The Jukes and Kallikaks “Studies”
by John Cavanaugh-O’Keefe
Editor’s note: this is an excerpt from the book The Roots of Racism and Abortion: An Exploration of Eugenics, pp. 52-54
In 1877, Richard Dugdale published a study of a family whom he called the “Jukes” family. He referred to a mother several generations back in the family as “Margaret, the mother of criminals,” and then studied her descendants. He said that in 75 years, her descendants had cost the state of New York over $1.25 million—which, at the end of the 19th century, was a stupendous sum of money. Dugdale’s book became very fashionable, and many other people wrote similar studies.
Henry Goddard, a member of the AES [American Eugenics Society], published a book in 1912, tracing the descendants of a man whom he called Martin Kallikak, a fictitious name for a Revolutionary War soldier. According to Goddard’s account, Martin seduced a feeble-minded girl, and she produced a feeble-minded son, who had 480 descendants (as of 1912). Of the 480, Goddard said, 33 were sexually immoral, 24 were drunkards, three were epileptics, and 143 were feeble-minded. To clarify the case, Goddard claimed that Martin married a young woman of normal intelligence, and they had 496 descendants, with no feeble-minded children at all. Goddard’s study seemed to provide evidence for a link between bad genes, feeblemindedness and immoral behavior.
Among the books in the new literary genre, the Kallikak case history was the most dramatic, and was cited often. The point of all the stories, of course, was that feeble-minded people multiply like hamsters, dragging society down more and more in each generation. Allowing them to breed just makes a bad problem worse.
Writers used Goddard’s study to stir up prejudice against the disabled and to build support for eugenics programs. For example, in her book Woman and the New Race, Margaret Sanger (AES member) wrote: “The offspring of one feebleminded man named Jukes has cost the public in one way and another $1,800,000 in seventy-five years. Do we want more such families?”
Goddard’s work went beyond his effort to link bad genes, weak brains and poor morals. He was one of the pioneers in the effort to measure intelligence. Like [Francis] Galton, he believed that intelligence was an innate ability, rather than a set of abilities that a child develops under supervision and training. Like Galton, he thought that intelligence could be measured on a sliding scale.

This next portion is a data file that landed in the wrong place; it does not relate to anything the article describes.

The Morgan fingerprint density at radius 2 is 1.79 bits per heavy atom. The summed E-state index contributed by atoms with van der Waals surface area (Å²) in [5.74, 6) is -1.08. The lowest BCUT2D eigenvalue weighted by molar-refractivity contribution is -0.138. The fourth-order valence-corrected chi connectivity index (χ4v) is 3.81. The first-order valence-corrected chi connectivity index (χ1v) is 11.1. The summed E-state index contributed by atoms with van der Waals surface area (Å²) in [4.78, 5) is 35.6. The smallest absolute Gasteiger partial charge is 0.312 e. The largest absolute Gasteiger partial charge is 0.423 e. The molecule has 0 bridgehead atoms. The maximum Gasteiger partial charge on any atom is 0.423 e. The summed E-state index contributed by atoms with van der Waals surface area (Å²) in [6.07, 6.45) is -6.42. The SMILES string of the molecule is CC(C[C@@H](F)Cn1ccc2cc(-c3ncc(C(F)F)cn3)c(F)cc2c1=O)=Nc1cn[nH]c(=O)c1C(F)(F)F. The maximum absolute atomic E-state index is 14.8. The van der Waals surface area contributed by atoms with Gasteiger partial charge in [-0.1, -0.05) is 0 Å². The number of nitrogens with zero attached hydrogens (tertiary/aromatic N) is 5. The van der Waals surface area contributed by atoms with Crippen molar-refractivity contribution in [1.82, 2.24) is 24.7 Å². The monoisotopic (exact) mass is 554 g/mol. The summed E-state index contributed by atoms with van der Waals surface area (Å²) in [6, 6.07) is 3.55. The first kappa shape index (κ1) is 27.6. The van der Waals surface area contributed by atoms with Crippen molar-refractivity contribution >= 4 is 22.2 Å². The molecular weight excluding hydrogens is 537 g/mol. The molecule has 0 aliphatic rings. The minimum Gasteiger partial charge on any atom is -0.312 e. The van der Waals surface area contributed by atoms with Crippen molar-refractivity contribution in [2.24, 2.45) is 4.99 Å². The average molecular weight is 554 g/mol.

Galton’s ideas about measuring intelligence attracted researchers in Europe and America. In France, Alfred Binet (1857-1911) developed tests to measure intelligence, and Lewis Terman (1877-1956) of Stanford University revised them for the United States. Terman was also a member of the Advisory Council of the AES. The Stanford-Binet tests are still used to measure one’s intelligence quotient, or IQ.
Goddard did research at the Training School for Feebleminded Boys and Girls in southern New Jersey, and he invented the word “moron” to describe some of the children there. Moron is the Greek word for fool, and Goddard used it to refer to people with an IQ of 50 to 75.
Goddard was on a committee that developed IQ tests for the Army in World War I. Robert Means Yerkes (AES member) organized IQ testing for 1.7 million US Army recruits in 1919, and summarized his findings in Psychological Examining in the United States Army. This was the report that led to Henry Fairfield Osborn’s nasty remark that World War I was worth the bloodshed because this book came out of it, and showed “once and for all that the negro is not like us.”
For other excerpts from this book, see:
For more of our blog posts on racism, see:
The Poor Cry Out for Justice, and We Respond with Legalized Abortion (Graciela Olivarez)
More than Double the Trouble: Another Way of Connecting (intersectionality)